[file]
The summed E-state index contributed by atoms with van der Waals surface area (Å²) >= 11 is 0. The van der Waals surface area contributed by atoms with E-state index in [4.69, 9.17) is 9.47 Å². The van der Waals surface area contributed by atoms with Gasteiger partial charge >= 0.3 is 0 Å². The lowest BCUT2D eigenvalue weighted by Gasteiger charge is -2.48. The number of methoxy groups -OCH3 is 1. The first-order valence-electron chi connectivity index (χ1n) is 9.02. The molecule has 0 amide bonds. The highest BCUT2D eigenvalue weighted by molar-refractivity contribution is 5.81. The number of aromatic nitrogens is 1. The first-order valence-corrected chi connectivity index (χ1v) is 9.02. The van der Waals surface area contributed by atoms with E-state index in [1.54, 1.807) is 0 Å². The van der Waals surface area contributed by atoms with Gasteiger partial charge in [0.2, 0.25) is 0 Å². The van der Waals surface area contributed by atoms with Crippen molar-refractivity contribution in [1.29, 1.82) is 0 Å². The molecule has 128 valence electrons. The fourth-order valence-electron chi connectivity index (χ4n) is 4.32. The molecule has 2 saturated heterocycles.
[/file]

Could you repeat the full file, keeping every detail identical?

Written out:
The summed E-state index contributed by atoms with van der Waals surface area (Å²) >= 11 is 0. The van der Waals surface area contributed by atoms with E-state index in [4.69, 9.17) is 9.47 Å². The van der Waals surface area contributed by atoms with Gasteiger partial charge >= 0.3 is 0 Å². The lowest BCUT2D eigenvalue weighted by Gasteiger charge is -2.48. The number of methoxy groups -OCH3 is 1. The first-order valence-electron chi connectivity index (χ1n) is 9.02. The molecule has 0 amide bonds. The highest BCUT2D eigenvalue weighted by molar-refractivity contribution is 5.81. The number of aromatic nitrogens is 1. The first-order valence-corrected chi connectivity index (χ1v) is 9.02. The van der Waals surface area contributed by atoms with E-state index in [1.54, 1.807) is 0 Å². The van der Waals surface area contributed by atoms with Gasteiger partial charge in [0.2, 0.25) is 0 Å². The van der Waals surface area contributed by atoms with Crippen molar-refractivity contribution in [1.29, 1.82) is 0 Å². The molecule has 128 valence electrons. The fourth-order valence-electron chi connectivity index (χ4n) is 4.32. The molecule has 2 saturated heterocycles.